Peter Ewing and his wife Marie survey the damage on their Mortlake property after a DSE burn raced out of control. 120223DW34 Picture: DAMIAN WHITE CAPTION farm on Hamilton hwy near Mortlake was burnt after fire yesterday pictured are DSE members spot firingA MORTLAKE farmer who had fences destroyed in a Department of Sustainability and Environment (DSE) burn says any sympathy from the state government minister responsible for the department means little unless the rules are changed.
Nanjing Night Net

The Minister for Environment and Climate Change Ryan Smith said in a letter to The Standard he wanted to express his understanding and sympathy for the anxiety that the recent planned burn breach caused members of the local community last week.

Sheep farmer Peter Ewing lost three kilometres of fencing and said Mr Smith’s word meant nothing because the DSE needed to change the way it conducts its burns.

“The way they conduct their burns is pretty despicable,” he said.

“In the past the authority on whether they can conduct their burns has come from the CFA captain.

“The whole government and the rules they go by have to change.

“It’s one rule for private landholders and one rule for the DSE. There rules are inadequate.”

Mr Ewing has about 296 hectares and said he wanted to give credit to the generosity of the DSE in terms of what fences they were going to replace.

“But let’s go back a step this shouldn’t have happened,” he said.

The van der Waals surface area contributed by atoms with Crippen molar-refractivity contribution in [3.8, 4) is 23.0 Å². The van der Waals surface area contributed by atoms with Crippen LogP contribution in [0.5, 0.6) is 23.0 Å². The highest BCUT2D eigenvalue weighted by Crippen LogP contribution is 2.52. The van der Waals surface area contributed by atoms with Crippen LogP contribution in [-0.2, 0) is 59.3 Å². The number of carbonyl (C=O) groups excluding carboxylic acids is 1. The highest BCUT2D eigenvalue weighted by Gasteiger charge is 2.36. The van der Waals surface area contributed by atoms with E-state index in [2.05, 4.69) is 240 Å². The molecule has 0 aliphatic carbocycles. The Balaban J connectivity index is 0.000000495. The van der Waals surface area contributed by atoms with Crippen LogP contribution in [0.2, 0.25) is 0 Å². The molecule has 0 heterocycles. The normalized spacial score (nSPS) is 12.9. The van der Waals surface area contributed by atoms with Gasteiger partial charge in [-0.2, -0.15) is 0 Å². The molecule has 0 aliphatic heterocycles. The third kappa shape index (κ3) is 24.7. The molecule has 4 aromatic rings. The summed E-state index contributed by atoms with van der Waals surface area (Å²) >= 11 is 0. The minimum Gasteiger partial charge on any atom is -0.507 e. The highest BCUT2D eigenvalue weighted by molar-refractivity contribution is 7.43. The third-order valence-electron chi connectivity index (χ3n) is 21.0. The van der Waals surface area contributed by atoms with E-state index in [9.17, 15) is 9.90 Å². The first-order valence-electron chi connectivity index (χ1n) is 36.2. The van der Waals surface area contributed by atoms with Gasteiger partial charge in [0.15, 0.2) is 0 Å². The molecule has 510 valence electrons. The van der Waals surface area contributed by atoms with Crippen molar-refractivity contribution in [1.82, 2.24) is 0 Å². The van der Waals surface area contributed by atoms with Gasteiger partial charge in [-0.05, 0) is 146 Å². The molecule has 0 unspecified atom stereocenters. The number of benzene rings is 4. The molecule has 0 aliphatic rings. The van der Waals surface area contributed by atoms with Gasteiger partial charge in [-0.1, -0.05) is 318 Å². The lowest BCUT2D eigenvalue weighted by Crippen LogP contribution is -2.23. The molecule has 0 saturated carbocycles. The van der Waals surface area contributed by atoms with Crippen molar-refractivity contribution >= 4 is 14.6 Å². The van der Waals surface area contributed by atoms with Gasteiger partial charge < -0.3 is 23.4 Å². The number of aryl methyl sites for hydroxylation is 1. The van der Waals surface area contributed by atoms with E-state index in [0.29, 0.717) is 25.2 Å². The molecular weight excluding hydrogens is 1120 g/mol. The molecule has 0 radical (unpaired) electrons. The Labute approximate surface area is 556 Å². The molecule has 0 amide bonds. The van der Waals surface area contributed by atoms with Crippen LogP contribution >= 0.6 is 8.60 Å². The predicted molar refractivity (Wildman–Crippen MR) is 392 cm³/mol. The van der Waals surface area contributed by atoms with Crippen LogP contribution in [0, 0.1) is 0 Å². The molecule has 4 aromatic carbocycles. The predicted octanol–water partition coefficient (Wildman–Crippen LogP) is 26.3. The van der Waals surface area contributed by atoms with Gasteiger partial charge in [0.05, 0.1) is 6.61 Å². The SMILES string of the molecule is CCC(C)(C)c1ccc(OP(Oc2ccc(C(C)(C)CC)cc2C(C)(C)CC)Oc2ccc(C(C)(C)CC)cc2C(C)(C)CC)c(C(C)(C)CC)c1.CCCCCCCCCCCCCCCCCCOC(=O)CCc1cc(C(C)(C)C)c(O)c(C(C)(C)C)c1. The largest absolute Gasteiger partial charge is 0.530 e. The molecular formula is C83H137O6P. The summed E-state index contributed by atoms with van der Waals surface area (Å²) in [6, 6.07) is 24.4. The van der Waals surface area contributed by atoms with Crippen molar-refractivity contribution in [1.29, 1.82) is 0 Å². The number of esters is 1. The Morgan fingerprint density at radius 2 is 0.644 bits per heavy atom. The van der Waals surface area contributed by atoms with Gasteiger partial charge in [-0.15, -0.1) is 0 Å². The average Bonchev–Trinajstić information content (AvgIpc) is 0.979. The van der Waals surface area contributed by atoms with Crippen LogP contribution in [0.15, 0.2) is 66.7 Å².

In his letter, Mr Smith said the DSE had begun an analysis of the planned burn to identify what contributed to the problems with this burn.

“DSE staff who conduct these burns are both experienced and committed and, of course, the lessons learnt from this breach will be used to improve the burning program into the future,” he said.

“DSE carry out planned burns only when weather conditions are assessed as being suitable. However, as this Mortlake planned burn breach shows, burning will always have risks.”

The planned burn, in the Thulborn Road area, west of Mortlake, burnt 316 hectares, 60 of which belonged to Mr Ewing. Firefighters from the Country Fire Authority joined the DSE to bring the fire under control.

Last week Wooriwyrite CFA captain John Morrison said it was sheer good luck that nothing worse happened.

“It’s a joke that DSE is allowed to burn without a bare-earth firebreak,” he said.

“They were ill-prepared to light the fire and unable to control it.”

This story Administrator ready to work first appeared on Nanjing Night Net.